Even don't being as innovative as it sounds, Crysis have two gameplay advantages: one Island and the Nano-suit. One island means freedom. Freedom to choose how you will do things, how you want to accomplish your main and secondary missions, and, fortunately, thanks to one amazing level design, the game give us a lot of options to choose and, depending of the player "style", you will enjoy in any way you choose. There isn't a "right way" to do things; you do what you think its best. Now, all that freedom plus the Nano-suit and we got four time of options to do those things.
For "four times" means that the Nano-suit have four modes: Armor, Strength, Speed and Cloak. Each mode opens a wide range of options in the gameplay. Under heavy fire? Use the Armor to absolve damage while you get cover or run to a better position. An entire North Korean squad after your tail and you're surrounded? Enter Cloak mode to break the perimeter or use the Strength to jump to a higher ground and get advantage in the firefight. Must reach a specific house and must pass through a chopper or a tank? Go in the Speed mode and make them wander what was that.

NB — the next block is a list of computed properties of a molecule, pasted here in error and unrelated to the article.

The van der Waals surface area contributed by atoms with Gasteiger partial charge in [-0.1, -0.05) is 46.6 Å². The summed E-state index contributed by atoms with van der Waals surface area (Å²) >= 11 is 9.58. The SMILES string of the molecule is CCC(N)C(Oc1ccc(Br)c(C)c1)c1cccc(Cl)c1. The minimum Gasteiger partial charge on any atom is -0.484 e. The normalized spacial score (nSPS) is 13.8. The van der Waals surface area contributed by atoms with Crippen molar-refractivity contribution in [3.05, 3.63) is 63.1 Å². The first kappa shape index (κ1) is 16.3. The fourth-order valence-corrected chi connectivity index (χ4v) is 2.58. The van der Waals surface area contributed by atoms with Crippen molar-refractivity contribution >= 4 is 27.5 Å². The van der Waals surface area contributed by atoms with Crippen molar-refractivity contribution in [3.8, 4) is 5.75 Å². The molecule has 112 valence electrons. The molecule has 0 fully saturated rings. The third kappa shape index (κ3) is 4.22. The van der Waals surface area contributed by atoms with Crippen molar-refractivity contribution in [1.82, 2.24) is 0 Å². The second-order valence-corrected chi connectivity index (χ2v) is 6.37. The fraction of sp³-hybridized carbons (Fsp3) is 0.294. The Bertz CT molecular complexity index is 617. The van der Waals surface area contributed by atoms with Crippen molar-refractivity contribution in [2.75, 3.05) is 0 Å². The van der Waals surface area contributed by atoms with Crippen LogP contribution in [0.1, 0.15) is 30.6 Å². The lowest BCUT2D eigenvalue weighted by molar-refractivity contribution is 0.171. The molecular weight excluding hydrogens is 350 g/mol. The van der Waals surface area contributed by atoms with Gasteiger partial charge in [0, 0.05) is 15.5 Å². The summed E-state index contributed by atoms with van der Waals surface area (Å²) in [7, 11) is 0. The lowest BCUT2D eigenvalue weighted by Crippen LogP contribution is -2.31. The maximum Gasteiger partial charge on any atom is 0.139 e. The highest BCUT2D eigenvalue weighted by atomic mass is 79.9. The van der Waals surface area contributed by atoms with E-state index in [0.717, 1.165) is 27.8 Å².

But you agree that, with this much options and ways to do things, the AI must be able to keep the gameplay? I say that Crysis AI is really good, but, like the own gameplay, isn't a new thing in the world of games. The AI here seems just a improved version of what we see in Far Cry. They can call reinforcements, take and search cover and are able to quickly find you if you're not cautious. Not only that, they have a good aim and can use environments advantages to get you, like hide in the trees, thrown grenades and take position in mounted guns. But, it's interesting notice that the AI is still a little dumb when they are searching for us. Imagine this: ten North Koreans heavily armed in a middle of the forest. Using a sniper, you kill three or four of them before they get to close. Now, enter the Cloak mode. What will happen? Remember in past games that we just had to wait in the corners for the enemies and then shoot them one by one? Well, this WILL happen in Crysis too. At least, they can move and react in different ways, depending of the situation.